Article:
The previous post has caused some stir, and I am glad because I think this is an important issue to consider. I am also glad because no doubt many will read the Sjogren article as it is on Rick Warren’s site, and I hope there will be people ready to hold accountable those who fall under the sway of Sjogren’s argument.
To further the discussion let me point out also a post from about a year ago by Justin Taylor and an article by Justin Taylor and Matt Perman. Many of you will no doubt already be aware of these documents but I did not know of them until Justin posted about them this week.
Finally, one reader commented on the previous post, linking two of his own posts arguing a different view on the subject. Here are J. A. Gillmartin’s arguments- post 1, post 2. I encourage you to read his arguments and join the conversation. Here is my response to him
J. A. Gillmartin,
Thanks for interacting. I did read your two posts. I encourage other readers here to do the same and join the conversation. I do think we disagree, and I would want to challenge you to consider your logic.
You seem to take issue with accusations that people are indeed preaching sermons verbatim. That is directly encouraged in the article I referenced. To say that simply preaching the results of another man’s efforts is the same as using reference tools (you mentioned lexicons I think) is incorrect. Most people understand and expect that for preaching (as well as any other research, speeches or papers) one will consult the work of others, preferably those who have demonstrated wisdom and godliness. However, learning from others is significantly different from parroting them. The goal is to study the Word with helps from others and absorb the truths yourself. Then when you proclaim it, you are no doubt influenced by others, but what comes out has been assimilated into your own mind and soul. You are not seeking to emulate another’s passion for a certain point but are speaking from your own affected soul. (The comment in the previous post which quotes Lloyd-Jones is especially good here).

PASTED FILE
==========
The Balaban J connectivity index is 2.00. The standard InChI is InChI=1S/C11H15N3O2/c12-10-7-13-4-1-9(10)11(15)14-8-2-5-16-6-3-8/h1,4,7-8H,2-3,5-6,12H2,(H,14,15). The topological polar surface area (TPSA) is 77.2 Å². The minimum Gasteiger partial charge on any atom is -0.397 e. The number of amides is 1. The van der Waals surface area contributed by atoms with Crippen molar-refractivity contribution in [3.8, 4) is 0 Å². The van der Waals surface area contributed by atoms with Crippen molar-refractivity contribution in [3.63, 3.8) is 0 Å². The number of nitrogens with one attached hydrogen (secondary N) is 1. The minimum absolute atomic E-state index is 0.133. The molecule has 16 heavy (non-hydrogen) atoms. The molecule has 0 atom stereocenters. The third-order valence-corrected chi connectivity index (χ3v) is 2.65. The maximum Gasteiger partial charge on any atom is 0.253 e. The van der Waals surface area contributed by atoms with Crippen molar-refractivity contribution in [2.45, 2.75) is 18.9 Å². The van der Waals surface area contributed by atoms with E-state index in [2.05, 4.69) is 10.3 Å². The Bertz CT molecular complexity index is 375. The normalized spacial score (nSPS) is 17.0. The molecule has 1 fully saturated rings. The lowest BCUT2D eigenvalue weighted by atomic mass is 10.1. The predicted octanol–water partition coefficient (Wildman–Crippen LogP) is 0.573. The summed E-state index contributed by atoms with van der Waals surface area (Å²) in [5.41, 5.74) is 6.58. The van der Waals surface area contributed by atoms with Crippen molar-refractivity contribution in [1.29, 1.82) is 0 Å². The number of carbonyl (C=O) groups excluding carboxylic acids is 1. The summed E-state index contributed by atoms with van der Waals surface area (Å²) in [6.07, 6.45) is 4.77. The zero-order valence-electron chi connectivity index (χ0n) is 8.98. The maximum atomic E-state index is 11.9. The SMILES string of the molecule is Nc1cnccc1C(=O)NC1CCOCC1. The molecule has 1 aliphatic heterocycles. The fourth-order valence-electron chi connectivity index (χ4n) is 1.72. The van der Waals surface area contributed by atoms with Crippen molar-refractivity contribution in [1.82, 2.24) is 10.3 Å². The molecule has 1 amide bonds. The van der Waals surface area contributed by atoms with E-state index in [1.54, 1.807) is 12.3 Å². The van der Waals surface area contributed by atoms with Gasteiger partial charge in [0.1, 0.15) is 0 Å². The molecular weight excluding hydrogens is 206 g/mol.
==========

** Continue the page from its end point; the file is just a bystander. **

As I prepare to preach from 1 Peter this week I have first wrestled with the Greek text on my own without consulting other expositions. After making some preliminary observations I plan to read commentaries by Schreiner, Grudem and Marshall (among others) and to listen to a sermon by Don Carson. I want to learn from these men who are wiser than me. But I will not preach their message. I will then prepare a message for my people, applying the text as best as I understand it to their lives as best as I understand them. And, no, I am not full time at my church so I know about the crunch of time.
You also take the example of third world pastors to prove a point but the example does not hold. Certainly there are people in especially difficult situations. I would not encourage them to simply parrot sermons either (and I don’t think you do), but the issue at hand in these articles is not harried 3rd world pastors. These are American pastors. Let’s not confuse the issues. It is true that the pastorate is demanding. But herein lies much of the problem. In the American church we have confused ourselves on what the pastor is to do. We need to relieve pastors of some things they think they must do (not least the drive to ‘keep up’ with the latest church growth theories, and the need to be ‘creative’), and encourage them to devote themselves to the apostolic priorities of the Word and prayer (Acts 6). Note what Paul exhorts Timothy to pay special attention to. In 1 Timothy 4:6-16 the focus is on Timothy’s teaching and his lifestyle (esp. v16). In 4:13 Paul esp. highlights the public reading and exposition of Scripture. In 2 Timothy the whole focus is perseverance in right doctrine and holy living. 4:1-8 is the climax of the entire letter. 4:1 sets up a very solemn charge. The content of this solemn charge (v2) is a call to preach.
I agree wholeheartedly that pastors tend to be run ragged. The answer is not to skimp on time in the Word. The answer is to cut back on institutional machinery that is not part of the calling so that we might devote ourselves to the task God has given. I previously posted on this approach, in the form of an exhortation to churches on how to help their pastors fulfill their tasks. I would be interested in your thoughts on this.